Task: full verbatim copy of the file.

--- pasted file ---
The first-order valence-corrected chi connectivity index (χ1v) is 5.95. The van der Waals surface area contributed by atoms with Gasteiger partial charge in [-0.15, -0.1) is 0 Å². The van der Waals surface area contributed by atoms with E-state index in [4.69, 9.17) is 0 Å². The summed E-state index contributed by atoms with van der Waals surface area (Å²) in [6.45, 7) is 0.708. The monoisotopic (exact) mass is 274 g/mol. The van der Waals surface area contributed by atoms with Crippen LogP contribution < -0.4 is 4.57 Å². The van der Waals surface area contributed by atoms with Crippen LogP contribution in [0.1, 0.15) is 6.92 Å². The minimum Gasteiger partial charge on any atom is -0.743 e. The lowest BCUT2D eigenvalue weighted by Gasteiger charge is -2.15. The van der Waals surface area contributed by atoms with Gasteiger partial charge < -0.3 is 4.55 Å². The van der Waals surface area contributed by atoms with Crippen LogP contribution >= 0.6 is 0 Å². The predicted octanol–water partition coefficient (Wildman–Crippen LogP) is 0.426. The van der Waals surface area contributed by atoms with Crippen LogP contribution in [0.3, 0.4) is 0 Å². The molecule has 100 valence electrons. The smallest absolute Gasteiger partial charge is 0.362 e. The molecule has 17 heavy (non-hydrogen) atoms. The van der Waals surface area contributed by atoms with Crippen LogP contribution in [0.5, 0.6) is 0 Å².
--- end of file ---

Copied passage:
The first-order valence-corrected chi connectivity index (χ1v) is 5.95. The van der Waals surface area contributed by atoms with Gasteiger partial charge in [-0.15, -0.1) is 0 Å². The van der Waals surface area contributed by atoms with E-state index in [4.69, 9.17) is 0 Å². The summed E-state index contributed by atoms with van der Waals surface area (Å²) in [6.45, 7) is 0.708. The monoisotopic (exact) mass is 274 g/mol. The van der Waals surface area contributed by atoms with Crippen LogP contribution < -0.4 is 4.57 Å². The van der Waals surface area contributed by atoms with Crippen LogP contribution in [0.1, 0.15) is 6.92 Å². The minimum Gasteiger partial charge on any atom is -0.743 e. The lowest BCUT2D eigenvalue weighted by Gasteiger charge is -2.15. The van der Waals surface area contributed by atoms with Gasteiger partial charge < -0.3 is 4.55 Å². The van der Waals surface area contributed by atoms with Crippen LogP contribution >= 0.6 is 0 Å². The predicted octanol–water partition coefficient (Wildman–Crippen LogP) is 0.426. The van der Waals surface area contributed by atoms with Crippen LogP contribution in [0.3, 0.4) is 0 Å². The molecule has 100 valence electrons. The smallest absolute Gasteiger partial charge is 0.362 e. The molecule has 17 heavy (non-hydrogen) atoms. The van der Waals surface area contributed by atoms with Crippen LogP contribution in [0.5, 0.6) is 0 Å².